One of Diddley’s most famous to-date, but relatively under-appreciated at the time, “Who Do You Love?” is the second-to-last track on the album. As with many Diddley songs, this country-western stomper is swathed in reverb, and his vocals especially, in slapback. His guitar, almost pedal steel-like at times, soars over in chorus, interrupted by the remarkably angular, but sweet and confident soloing for which he is known. As in “Bo Diddley”, “I’m a Man” and the majority of his work, he, and his magnificence, is the subject, testifying to a cocksureness that is at once overt braggadocio and tongue-in-cheek, corner-mouthed charisma:
I walked 47 miles of barbed wire / I used a cobra snake for a necktie / I got a brand new house on the roadside / Made out of rattlesnake hide / I got a brand new chimney made on top / Made out of human skulls / Now come on and take a little walk with me, Arlene / And tell me who do you love?
He continues, boasting, “Only 22 / And I don’t mind dyin’”.
Diddley’s brash and loveable egotism is only a part in his lasting legacy. Aside from wonderful songs and a persona to match, his skills as innovator and inventor garner him as much accolades as his music.
In 1958, Diddley built his own guitar, a more complicated version of what is largely known as a “cigar box guitar”, a favorite among blues musicians and poor guitar pickers of the south because one could make it easily and cheaply one’s self. This guitar featured a very unusual and unorthodox electrical build, one that contributed greatly towards the distinct sounds Diddley was able to create as his career progressed. He also was one of the first to build and operate his own home studio, engineering and recording a lot of his music himself.
Diddley’s homespun individualism sheds a more complicated light on what the author has, up until this point, referred to as self-promotion and egotism. Diddley, in all ways, is a true original, and fittingly dubbed by his loving admirers, “The Originator”. He turned blues into rock and roll and gave Buddy Holly, The Rolling Stones, The Yardbirds and countless other infamous artists a cornerstone upon which to build their own house of worship. When Diddley uses, reuses, and overuses his name, it is more than just the repetition of a moniker; it is pride in the insistent impulse to do it himself, his way, picking a guitar like a violin, making its sound tremble like a reed in the breeze or slyly undulate like a snake to its prey. It is Diddley being Diddley, marking the high water, banging out his juba and, “Diddley” by “Diddley”, changing music forever.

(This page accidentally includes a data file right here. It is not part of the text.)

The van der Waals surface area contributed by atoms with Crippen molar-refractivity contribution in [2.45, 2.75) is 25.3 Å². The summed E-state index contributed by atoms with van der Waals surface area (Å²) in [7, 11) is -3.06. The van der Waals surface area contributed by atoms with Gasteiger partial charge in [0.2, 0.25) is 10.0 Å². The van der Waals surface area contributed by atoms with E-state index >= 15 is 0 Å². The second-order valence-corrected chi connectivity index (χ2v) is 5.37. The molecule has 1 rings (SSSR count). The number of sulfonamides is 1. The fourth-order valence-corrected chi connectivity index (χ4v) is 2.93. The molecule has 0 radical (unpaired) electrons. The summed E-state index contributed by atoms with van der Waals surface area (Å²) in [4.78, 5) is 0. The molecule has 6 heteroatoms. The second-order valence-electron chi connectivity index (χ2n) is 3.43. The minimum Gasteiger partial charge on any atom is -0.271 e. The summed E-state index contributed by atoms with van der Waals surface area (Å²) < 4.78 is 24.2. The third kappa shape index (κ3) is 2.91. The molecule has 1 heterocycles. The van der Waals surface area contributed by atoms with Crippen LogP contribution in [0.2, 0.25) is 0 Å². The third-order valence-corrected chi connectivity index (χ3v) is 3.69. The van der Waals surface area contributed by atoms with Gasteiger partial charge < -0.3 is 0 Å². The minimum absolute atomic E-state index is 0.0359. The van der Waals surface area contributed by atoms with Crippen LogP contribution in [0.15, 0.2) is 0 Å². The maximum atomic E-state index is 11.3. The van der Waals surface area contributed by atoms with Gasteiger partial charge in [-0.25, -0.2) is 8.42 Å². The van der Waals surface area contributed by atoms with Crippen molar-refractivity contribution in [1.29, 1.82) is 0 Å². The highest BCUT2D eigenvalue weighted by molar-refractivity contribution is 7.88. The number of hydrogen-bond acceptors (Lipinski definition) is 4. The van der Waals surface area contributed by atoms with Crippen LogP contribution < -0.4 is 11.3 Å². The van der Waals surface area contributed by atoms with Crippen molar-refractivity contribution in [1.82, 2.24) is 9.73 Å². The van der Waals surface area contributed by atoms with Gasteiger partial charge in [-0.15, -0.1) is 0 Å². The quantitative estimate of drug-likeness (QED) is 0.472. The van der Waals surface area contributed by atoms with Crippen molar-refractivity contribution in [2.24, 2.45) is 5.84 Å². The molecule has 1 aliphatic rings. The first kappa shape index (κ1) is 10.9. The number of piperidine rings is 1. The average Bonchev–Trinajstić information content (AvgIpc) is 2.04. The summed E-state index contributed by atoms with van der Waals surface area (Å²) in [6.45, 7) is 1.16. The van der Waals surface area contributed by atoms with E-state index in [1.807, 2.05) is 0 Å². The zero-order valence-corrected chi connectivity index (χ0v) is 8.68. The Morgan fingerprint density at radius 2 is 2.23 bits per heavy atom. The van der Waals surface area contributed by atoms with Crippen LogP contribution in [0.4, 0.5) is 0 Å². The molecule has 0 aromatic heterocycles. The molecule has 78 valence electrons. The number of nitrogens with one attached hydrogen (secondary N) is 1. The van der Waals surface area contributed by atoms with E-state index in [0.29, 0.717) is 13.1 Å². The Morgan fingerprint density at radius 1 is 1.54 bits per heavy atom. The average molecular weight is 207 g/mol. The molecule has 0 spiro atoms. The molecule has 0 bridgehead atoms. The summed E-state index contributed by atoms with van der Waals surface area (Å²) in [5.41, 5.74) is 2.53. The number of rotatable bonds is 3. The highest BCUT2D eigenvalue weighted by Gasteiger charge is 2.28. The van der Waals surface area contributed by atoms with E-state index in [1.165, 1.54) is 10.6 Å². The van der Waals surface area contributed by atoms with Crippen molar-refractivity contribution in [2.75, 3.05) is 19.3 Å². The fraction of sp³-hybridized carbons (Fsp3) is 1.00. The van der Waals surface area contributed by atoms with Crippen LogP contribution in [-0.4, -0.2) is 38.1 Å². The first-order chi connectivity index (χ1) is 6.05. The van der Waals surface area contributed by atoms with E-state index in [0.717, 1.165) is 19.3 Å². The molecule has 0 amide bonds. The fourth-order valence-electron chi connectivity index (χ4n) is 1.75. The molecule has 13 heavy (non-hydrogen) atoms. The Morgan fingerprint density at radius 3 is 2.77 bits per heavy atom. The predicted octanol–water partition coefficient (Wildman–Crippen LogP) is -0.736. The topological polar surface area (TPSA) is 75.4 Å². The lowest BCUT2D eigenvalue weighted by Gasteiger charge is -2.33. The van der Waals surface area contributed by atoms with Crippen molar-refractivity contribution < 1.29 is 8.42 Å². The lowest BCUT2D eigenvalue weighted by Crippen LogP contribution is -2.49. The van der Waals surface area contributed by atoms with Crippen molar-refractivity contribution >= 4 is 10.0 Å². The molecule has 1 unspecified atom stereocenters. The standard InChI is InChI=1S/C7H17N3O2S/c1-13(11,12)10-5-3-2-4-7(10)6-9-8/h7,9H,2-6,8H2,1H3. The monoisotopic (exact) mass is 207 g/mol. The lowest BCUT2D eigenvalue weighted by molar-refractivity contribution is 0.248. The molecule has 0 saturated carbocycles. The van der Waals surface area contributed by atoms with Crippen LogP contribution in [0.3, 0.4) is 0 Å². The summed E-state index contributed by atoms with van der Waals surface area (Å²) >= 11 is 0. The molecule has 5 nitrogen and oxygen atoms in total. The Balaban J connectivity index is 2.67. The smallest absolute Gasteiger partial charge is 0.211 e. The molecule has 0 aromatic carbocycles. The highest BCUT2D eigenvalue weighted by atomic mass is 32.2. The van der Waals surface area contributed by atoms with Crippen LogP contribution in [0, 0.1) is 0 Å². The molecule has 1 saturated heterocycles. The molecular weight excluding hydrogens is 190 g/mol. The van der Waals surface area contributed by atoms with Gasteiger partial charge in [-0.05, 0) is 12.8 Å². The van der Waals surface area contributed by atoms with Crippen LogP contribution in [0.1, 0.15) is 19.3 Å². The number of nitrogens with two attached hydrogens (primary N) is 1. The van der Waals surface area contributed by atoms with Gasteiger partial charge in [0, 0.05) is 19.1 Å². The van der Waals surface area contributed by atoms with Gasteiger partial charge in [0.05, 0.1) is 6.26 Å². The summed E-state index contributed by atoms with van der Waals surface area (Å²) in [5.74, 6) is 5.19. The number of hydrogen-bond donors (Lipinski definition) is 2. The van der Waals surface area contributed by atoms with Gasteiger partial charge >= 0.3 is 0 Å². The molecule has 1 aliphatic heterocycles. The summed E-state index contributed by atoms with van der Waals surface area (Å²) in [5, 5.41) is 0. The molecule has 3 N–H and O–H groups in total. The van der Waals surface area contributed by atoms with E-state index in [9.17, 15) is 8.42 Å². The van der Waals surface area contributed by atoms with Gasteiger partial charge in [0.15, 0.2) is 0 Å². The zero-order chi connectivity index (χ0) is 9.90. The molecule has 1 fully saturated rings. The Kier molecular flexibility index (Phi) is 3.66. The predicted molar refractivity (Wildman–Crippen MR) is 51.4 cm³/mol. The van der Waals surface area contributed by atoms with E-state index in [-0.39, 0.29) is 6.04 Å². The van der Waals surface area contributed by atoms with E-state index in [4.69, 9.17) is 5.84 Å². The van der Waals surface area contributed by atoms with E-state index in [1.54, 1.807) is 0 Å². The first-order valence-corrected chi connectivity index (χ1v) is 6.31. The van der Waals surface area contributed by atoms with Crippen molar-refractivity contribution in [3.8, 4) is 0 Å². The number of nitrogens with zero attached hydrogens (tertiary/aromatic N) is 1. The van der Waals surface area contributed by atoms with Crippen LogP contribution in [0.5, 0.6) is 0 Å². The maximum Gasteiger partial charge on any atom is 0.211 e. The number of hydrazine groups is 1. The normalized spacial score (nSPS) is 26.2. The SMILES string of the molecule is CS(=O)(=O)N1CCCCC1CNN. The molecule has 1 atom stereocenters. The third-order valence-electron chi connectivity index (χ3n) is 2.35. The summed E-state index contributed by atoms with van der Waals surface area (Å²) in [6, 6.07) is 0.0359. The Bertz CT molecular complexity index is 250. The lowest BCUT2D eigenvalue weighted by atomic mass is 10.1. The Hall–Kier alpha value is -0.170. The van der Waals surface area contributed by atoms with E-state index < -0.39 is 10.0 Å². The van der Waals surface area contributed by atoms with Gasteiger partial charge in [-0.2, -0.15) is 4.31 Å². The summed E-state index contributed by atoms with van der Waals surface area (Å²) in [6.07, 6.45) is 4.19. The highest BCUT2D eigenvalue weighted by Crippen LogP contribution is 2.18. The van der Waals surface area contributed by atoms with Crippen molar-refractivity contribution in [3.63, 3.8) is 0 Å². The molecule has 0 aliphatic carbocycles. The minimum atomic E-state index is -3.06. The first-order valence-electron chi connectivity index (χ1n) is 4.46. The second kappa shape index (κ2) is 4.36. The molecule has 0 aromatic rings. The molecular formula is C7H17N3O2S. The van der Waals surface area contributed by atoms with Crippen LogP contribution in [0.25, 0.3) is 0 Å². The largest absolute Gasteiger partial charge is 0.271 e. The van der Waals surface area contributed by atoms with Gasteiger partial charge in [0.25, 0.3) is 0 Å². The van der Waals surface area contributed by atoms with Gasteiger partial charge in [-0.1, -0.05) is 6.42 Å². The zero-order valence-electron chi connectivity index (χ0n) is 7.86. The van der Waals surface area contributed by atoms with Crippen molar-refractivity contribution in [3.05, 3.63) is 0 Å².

Written by Ben Brundage
Winter in the Midwest. It’s bleak. It will rain for days and then it will turn around and snow. The sun hasn’t risen when you get to work and it’s setting when you leave. And let’s not forget, it’s bitterly cold the whole while. But despite all this, I actually like winter. I read more. The beer is darker. Saturday Night Live is on. It’s a time to recharge your batteries after a summer and autumn spent out and about. These are all good things.
But just as California beach pop like Dirty Gold fits a summer drive with the windows down and Cut Copy the club on a Saturday night, we need music for relaxing with in the winter…something that fits the mood of the season. I’ve been listening to a lot of Atlas Sound’s Parallax recently, and now I have a new album to put in my winter rotation, Caveman’s debut LP CoCo Beware.
Caveman is a five-piece band hailing from none other than (surprise!) Brooklyn, NYC. Its members consist of Matthew Iwanusa (Lead Singer/Guitar), Jimmy Carbonetti (guitar), Stefan Marolachakis (drums), Sam Hopkins (guitar) and Jeff Berrall (bass).
On your first listen, you’ll notice the record is incredibly easy listening from beginning to end. The songs are slow paced and methodical, flowing so well from one to the next that you’ll be thinking you are still on track 3 when you’ve already reached the end. But don’t let the mellowness to take away from the beauty of this record, because this is a talented band making some great music. Peaceful vibes, crisp harmonies, and lyrical repetition make this a perfect listen when in search of some R&R.
“Old Friend” is probably the best known track on the album due to its airplay on Sirius XMU; however my personal favorite is Decide. The drum beat and vocals on Decide bring about the nervousness of waiting that builds throughout as the chorus is repeated over and over.
I know the feeling though is make me feel so mean / In time we don’t know exactly what you need / I can’t believe it’s just another year to go so I / I hold…it seems right this come for me
When I hear this song I can’t help but picture someone sitting with their hands together tapping their foot, and just waiting…for something, anything, to come their way. Other highlights on the album include “Thankful” and “A Country’s King of Dreams.” Listen to “Decide” below:
If you are a fan of Fleet Foxes or Cass McCombs, this album is definitely worth a spin as I think you’ll get that same sort of feeling from listening to it. CoCo Beware is out now and available for purchase.
Written by Greg Dahman
I’ve heard a lot of people say that El Camino doesn’t sound anything like The Black Keys other work. I disagree. From a musical standpoint the same core elements remain, they just feel as if they’ve been flushed through a different filter. That being said, I’m not sure I could picture any of the tracks from El Camino on any of The Keys previous releases.